Around the globe, various kinds of testing, including high stakes national census testing, have become meta-policies, steering educational systems in particular directions, and having great effects on schools and on teacher practices, as well as upon student learning and curricula. There has also been a complementary global aspect to this with the OECD’s PISA and IEA’s TIMSS and PIRLS, which have had impacts on national education systems and their policy frameworks.
While there has been a globalized educational policy discourse that suggests that high stakes standardised testing will drive up standards and enhance the quality of a nation’s human capital and thus their international economic competitiveness, this discourse still manifests itself in specific, vernacular, path dependent ways in different nations.
High stakes testing and its effects can also be seen as part of the phenomenon of the ‘datafication’ of the world and ‘policy as numbers’, linked to other reforms of the state, including new public management, network governance, and top-down and test-based modes of accountability. This edited collection provides theoretically and empirically informed analyses of these developments. This book was originally published as a special issue of the Journal of Education Policy.
Table of Contents
Introduction - Testing regimes, accountabilities and education policy: commensurate global and national developments 1. Economic crisis, accountability, and the state’s coercive assault on public education in the USA 2. Raising the stakes: high-stakes testing and the attack on public education in New York 3. ‘Gap talk’ and the global rescaling of educational accountability in Canada 4. The paradox of the education race: how to win the ranking game by sailing to headwind 5. ‘Catalyst data’: perverse systemic effects of audit and accountability in Australian schooling 6. Untangling the global-distant-local knot: the politics of national academic achievement testing in Japan 7. Coloniality and a global testing regime in higher education: unpacking the OECD’s AHELO initiative 8. Expert moves: international comparative testing and the rise of expertocracy 9. The OECD and global governance in education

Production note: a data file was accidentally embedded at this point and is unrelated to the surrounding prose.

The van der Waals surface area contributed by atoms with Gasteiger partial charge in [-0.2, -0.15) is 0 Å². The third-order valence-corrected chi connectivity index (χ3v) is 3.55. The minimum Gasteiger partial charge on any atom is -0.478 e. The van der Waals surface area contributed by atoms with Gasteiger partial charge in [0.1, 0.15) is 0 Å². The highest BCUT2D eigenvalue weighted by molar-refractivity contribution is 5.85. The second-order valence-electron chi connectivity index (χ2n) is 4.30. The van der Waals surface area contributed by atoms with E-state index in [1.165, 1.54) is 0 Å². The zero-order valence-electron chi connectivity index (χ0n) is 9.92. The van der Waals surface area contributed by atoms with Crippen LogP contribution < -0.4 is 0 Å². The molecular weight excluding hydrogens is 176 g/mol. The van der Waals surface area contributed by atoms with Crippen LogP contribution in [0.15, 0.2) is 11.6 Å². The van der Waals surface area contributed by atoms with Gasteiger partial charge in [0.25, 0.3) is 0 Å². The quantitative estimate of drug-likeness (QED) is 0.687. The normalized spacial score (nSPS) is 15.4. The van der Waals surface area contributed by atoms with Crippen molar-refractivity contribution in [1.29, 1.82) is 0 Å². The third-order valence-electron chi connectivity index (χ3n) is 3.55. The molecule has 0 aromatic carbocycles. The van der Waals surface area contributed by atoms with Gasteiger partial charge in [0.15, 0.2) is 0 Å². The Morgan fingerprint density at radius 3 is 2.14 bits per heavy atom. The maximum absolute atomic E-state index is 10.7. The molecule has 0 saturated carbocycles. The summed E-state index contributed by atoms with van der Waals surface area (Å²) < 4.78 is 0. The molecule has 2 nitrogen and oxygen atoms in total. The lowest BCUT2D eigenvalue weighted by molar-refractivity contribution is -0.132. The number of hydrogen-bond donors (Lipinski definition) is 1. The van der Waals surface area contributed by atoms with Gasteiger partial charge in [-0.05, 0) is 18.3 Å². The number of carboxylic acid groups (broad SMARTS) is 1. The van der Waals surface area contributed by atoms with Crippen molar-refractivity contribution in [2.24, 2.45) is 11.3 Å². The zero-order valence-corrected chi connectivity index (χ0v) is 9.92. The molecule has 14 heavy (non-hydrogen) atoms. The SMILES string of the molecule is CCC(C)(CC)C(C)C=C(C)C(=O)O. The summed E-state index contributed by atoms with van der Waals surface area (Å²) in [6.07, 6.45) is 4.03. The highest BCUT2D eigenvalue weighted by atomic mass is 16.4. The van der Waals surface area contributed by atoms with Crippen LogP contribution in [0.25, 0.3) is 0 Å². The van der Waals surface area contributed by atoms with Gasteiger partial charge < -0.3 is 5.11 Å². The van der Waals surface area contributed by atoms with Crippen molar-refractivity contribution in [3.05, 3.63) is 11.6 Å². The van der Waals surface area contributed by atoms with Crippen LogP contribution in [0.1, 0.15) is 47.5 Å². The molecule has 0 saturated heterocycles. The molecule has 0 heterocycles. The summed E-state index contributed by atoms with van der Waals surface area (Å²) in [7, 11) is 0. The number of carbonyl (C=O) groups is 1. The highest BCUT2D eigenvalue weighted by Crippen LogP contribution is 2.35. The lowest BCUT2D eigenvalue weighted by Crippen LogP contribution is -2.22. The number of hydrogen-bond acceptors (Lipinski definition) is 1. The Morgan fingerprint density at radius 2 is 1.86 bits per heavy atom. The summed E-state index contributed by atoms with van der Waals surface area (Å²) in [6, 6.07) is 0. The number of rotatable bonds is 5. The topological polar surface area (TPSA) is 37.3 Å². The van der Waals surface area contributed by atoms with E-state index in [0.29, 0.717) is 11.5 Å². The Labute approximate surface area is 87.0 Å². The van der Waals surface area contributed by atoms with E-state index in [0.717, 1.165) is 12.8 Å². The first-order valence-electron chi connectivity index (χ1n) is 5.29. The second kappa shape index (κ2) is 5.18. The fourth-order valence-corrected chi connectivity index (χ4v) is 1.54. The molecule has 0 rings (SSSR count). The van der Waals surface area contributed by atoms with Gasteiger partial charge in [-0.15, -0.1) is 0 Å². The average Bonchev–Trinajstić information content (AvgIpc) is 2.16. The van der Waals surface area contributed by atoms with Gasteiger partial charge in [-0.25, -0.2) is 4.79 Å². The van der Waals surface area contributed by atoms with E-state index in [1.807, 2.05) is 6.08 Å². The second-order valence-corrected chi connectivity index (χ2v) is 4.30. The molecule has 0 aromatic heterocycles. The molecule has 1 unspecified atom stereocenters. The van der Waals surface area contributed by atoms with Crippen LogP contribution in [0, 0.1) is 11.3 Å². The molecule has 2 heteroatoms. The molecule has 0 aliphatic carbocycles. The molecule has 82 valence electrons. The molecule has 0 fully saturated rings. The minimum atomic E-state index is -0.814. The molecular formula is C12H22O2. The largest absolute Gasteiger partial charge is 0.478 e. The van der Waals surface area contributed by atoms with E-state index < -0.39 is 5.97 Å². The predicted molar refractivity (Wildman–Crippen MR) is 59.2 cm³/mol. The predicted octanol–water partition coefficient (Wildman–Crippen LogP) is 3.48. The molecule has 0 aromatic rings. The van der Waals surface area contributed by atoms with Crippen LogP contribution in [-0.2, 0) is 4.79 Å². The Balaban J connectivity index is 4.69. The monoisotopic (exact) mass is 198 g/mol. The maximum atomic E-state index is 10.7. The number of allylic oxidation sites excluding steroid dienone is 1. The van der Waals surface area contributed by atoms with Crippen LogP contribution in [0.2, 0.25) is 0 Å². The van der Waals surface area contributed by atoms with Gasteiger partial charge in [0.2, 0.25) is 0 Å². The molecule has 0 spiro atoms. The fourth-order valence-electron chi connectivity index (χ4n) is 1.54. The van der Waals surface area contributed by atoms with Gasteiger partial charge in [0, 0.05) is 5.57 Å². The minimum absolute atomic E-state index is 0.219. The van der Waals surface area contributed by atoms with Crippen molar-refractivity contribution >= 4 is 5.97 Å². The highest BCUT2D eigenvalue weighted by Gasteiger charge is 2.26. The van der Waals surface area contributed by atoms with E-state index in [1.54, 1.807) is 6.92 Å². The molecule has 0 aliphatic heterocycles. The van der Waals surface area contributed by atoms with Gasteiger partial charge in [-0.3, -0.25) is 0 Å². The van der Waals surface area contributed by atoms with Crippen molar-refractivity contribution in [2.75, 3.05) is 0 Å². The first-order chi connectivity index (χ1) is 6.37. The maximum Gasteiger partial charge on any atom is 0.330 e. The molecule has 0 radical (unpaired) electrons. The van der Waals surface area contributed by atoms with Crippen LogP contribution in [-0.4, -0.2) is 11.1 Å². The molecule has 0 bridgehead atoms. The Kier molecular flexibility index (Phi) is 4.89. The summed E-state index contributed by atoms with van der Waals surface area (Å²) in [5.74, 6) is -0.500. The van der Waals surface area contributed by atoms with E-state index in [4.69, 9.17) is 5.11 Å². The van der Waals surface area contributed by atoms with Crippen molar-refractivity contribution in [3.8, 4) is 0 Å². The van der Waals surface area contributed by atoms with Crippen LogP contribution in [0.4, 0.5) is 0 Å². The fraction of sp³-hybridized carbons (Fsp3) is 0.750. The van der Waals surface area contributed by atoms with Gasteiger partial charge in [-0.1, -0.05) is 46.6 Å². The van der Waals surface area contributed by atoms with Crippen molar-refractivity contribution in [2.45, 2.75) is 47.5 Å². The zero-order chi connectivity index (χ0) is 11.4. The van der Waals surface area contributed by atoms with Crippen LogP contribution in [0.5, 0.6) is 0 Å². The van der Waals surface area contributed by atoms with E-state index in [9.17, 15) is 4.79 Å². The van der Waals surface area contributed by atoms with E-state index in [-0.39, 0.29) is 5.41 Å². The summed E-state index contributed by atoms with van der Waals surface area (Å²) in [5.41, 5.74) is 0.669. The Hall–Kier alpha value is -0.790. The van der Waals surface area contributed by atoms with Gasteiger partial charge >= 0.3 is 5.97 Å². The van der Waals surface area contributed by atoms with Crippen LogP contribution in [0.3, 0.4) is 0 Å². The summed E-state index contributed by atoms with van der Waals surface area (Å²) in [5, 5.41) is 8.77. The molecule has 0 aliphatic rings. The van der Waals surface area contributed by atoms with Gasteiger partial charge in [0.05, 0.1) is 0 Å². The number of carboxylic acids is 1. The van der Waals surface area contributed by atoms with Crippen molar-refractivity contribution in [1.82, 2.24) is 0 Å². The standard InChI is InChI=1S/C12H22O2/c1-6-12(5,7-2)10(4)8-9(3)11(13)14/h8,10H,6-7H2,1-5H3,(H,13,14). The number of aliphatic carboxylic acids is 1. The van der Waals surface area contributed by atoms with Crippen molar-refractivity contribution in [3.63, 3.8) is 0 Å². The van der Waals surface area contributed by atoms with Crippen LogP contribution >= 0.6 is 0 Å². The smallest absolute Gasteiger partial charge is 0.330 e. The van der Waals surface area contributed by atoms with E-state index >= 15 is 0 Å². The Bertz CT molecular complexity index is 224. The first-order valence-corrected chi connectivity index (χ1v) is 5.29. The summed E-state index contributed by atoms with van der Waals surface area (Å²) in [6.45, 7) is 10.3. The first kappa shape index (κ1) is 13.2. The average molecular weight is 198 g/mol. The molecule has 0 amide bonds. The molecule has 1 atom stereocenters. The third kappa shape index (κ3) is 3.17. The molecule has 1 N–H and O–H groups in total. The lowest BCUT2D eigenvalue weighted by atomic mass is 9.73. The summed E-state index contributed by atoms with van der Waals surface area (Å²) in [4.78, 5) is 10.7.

Bob Lingard works in the School of Education at The University of Queensland, Brisbane, Australia. His research areas are the sociology of education and policy sociology in education. He is the co-editor of the journal Discourse: Studies in the Cultural Politics of Education, and is the author and/or editor of more than 20 books, the most recent of which is Globalizing educational accountabilities, (Routledge, 2015).
Goli Rezai-Rashti is Professor of Critical Policy, Equity and Leadership Studies in the Faculty of Education at the University of Western Ontario, London, Canada. Her research and teaching focus is broadly located in the field of sociology of education. She is the author of Gender, Race and the Politics of Role Modeling (2012, with Wayne Martino), and series editor of the book series Routledge Critical Studies in Gender and Sexuality in Education.
Wayne J. Martino is Professor of Equity and Social Justice Education in the Faculty of Education and also an affiliate faculty member of the Department of Women’s Studies and Feminist Research at The University of Western Ontario, London, Canada. He is one of the editors for the book series Routledge Critical Studies in Gender and Sexuality in Education, and is author/editor of 14 books, most recently Gender, Race and the Politics of Role Modeling (with Goli Rezai-Rashti, 2012). His forthcoming book is entitled Queer Studies and Education: Critical Concepts for the Twenty-First Century (with Ed Brockenbrough, Jennifer Ingrey and Nelson Rodriguez).